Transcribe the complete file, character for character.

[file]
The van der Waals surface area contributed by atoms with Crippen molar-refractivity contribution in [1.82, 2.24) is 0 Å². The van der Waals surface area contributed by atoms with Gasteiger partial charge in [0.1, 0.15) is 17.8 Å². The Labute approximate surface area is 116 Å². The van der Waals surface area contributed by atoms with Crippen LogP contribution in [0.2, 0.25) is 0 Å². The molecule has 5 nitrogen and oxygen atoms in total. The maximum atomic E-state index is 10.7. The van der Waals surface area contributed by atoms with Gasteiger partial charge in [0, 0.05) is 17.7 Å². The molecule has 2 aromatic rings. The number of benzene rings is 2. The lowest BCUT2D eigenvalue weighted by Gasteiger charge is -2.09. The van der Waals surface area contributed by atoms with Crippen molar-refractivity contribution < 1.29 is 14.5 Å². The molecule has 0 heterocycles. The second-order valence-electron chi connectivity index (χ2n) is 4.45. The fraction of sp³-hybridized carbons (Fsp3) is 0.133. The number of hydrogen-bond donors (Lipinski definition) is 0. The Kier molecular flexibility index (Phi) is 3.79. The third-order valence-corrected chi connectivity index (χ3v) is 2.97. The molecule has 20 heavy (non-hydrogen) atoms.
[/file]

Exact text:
The van der Waals surface area contributed by atoms with Crippen molar-refractivity contribution in [1.82, 2.24) is 0 Å². The van der Waals surface area contributed by atoms with Gasteiger partial charge in [0.1, 0.15) is 17.8 Å². The Labute approximate surface area is 116 Å². The van der Waals surface area contributed by atoms with Crippen LogP contribution in [0.2, 0.25) is 0 Å². The molecule has 5 nitrogen and oxygen atoms in total. The maximum atomic E-state index is 10.7. The van der Waals surface area contributed by atoms with Gasteiger partial charge in [0, 0.05) is 17.7 Å². The molecule has 2 aromatic rings. The number of benzene rings is 2. The lowest BCUT2D eigenvalue weighted by Gasteiger charge is -2.09. The van der Waals surface area contributed by atoms with Crippen molar-refractivity contribution < 1.29 is 14.5 Å². The molecule has 0 heterocycles. The second-order valence-electron chi connectivity index (χ2n) is 4.45. The fraction of sp³-hybridized carbons (Fsp3) is 0.133. The number of hydrogen-bond donors (Lipinski definition) is 0. The Kier molecular flexibility index (Phi) is 3.79. The third-order valence-corrected chi connectivity index (χ3v) is 2.97. The molecule has 20 heavy (non-hydrogen) atoms.